Otto Whitehead is an interesting character. Part student, scientist, photographer, intrepid traveller and someone with a deep appreciation for the wildnerness. He recently spent a year on Marion island studying macaroni and rockhopper penguins for his Masters degree at UCT. On those windswept and icy shores of the sub-antarctic island, he was able to marry his passion for nature with a burgeoning love for film. The results are pretty impressive and the reason why NHU Africa’s Chris Mason pinned him down between trips to discuss his connection to documenting nature. All images by Otto.
CM: What got you interested in filming the natural world?
OW: I’ve always had a desire to share how I feel about and see the natural world with other people, but I’ve found it incredibly hard to convey to someone why you love something without them actually experiencing it for themselves. Because Marion Island is so remote and inaccessible to most, film was the best way for me to share my experience with friends, family and strangers back in SA, and so my interest was born.
Which came first, a passion for nature or film?
Definitely a passion for nature. In the beginning I perceived film simply as a medium through which I could communicate my passion, but then it drew me deeper and deeper into its territory and I realised just how multifaceted it actually is. I’ve still got so much to learn and that excites me!
What were you doing on Marion Island?
Previously nobody knew where macaroni and rockhopper penguins foraged during the summer breeding season at Marion Island. I spent the summer putting on and taking off little devices that tell us where they go and how they dive. It’s really important that we know this information so that we can continue to monitor their foraging behaviour in the context of ecosystem changes in the Southern Ocean. My work also involved carrying out annual census and monitoring work for Oceans & Coasts and Percy Fitzpatrick Institute of African Ornithology.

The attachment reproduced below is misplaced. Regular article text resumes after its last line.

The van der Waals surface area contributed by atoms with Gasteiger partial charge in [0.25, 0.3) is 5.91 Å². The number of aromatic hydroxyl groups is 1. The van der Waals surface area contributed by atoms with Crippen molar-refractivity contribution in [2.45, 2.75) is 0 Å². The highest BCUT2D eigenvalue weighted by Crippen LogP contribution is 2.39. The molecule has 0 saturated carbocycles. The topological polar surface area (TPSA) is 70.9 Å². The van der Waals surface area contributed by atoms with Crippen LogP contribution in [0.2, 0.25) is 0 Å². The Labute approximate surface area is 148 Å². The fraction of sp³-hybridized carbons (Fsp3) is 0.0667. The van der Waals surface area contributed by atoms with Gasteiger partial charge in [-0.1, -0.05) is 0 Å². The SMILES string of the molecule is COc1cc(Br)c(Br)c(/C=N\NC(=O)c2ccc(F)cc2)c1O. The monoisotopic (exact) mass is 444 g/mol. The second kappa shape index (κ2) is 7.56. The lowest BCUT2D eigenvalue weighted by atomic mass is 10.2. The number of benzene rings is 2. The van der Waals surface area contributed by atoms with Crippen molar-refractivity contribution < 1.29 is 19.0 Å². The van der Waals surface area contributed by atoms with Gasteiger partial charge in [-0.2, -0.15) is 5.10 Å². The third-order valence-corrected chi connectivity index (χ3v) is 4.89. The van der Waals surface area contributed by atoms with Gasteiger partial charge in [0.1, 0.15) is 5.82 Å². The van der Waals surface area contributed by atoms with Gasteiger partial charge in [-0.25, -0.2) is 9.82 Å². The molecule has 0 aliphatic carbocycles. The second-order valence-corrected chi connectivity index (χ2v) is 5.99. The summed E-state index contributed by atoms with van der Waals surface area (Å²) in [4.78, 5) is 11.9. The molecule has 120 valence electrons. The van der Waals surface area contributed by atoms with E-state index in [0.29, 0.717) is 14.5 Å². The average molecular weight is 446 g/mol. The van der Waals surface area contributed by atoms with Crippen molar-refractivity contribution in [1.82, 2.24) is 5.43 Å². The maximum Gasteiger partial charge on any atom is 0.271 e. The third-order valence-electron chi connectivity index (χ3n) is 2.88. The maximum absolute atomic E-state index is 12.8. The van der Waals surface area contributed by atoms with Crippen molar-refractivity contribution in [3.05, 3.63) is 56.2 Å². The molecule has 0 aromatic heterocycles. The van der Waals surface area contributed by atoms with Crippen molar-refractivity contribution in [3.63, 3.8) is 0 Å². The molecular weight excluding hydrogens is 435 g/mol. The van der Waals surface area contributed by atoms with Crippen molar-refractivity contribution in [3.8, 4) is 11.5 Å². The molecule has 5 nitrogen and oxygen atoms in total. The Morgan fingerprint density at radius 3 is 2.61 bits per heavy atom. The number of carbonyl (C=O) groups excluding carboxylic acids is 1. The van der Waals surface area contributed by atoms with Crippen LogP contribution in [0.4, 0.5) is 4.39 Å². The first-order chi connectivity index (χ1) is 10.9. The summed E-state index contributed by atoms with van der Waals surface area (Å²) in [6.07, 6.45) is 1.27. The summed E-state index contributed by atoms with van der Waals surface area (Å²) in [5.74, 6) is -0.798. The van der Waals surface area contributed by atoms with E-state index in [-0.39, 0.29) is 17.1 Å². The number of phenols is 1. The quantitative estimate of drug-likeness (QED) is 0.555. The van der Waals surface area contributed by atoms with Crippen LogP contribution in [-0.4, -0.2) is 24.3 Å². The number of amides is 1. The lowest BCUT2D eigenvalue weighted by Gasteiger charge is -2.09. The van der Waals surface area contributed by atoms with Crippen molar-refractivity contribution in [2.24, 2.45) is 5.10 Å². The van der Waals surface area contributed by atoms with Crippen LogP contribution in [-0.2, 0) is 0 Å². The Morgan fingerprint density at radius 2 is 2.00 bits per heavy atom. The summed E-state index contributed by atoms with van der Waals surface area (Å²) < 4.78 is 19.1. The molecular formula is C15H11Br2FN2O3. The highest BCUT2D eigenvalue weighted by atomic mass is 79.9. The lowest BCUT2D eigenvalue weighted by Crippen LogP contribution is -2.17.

Where are you now and what are you doing?
I just got back to the beautiful Cape after backpacking my way through Norway and Sweden, and then tomorrow I’m whizzing off again, but this time to spend a few weeks on Nightingale Island in the South Atlantic Ocean working with Northern rockhopper penguins.
Who/what have been your biggest influences in approaching filming and documenting the natural world.
Sir David Attenborough’s enthusiasm for the natural world and the world-class footage and editing of the BBC Nature crew has been hugely influential. It is because of them that I lust over nature documentaries. They illustrate the stories of individual creatures so intimately and it makes one realise that there are millions of other stories out there just waiting to be captured. They’re also at the forefront of techniques in wildlife film and I’ve been really impressed with their timelapse and macro footage in recent series.
What are some of the challenges?
Storyboarding and editing. There is such an art to this process and I’m finding it quite challenging to piece together my Marion footage, especially on my little laptop. Just another learning curve I suppose.
Where are you from?
I grew up in the humidity of Durban and then migrated to the cooler pastures of the Cape to study at UCT.
Describe the most challenging moment you faced on Marion Island?
A single moment is hard to pick out, but working in harsh weather conditions, mostly on your own, challenged me psychologically. The wind regularly gets up to 100 km/h and is often coupled with rain or ice pellets. When you have to walk all day whilst trying to work in such conditions it can get quite frustrating, but you’ve just got to keep your mind strong and envision the warm hot chocolate with rusks that you’ll have when you reach the hut.
Do you have a specific affinity for any animals in particular?
It’s quite common for scientist’s to fall in love with their study subjects, and I definitely fell head over heels in love with the macaroni and rockhopper penguins. Penguins had always been a distant dream to me, only to be seen on BBC Nature documentaries. I’ve since had the opportunity to watch them build their nests, mate and nurture their eggs. I’ve watched them peck at each other furiously as well as prune and snuggle. I’ve watched as a shell broke open and a little chick let out its first chirps. I’ve watched parents come home from a hard day’s work at sea and greet their partners with a brilliant display, shouting to the rooftops, before saying a little hello to their chicks and giving them a meal. I’ve watched the same little chicks grow and stumble around in all their cuteness, and I’ve watched an unlucky few get carried away in the beak of a skua. I’ve watched them lose their down and become penguins, penguins that will someday nurture their own eggs and feed their own chicks. I’ve watched, and I’ve experienced, and that is something I am truly grateful for, and will never forget.
Check out more of Otto’s work and travels on his blog thebenigncontinuum.blogspot.com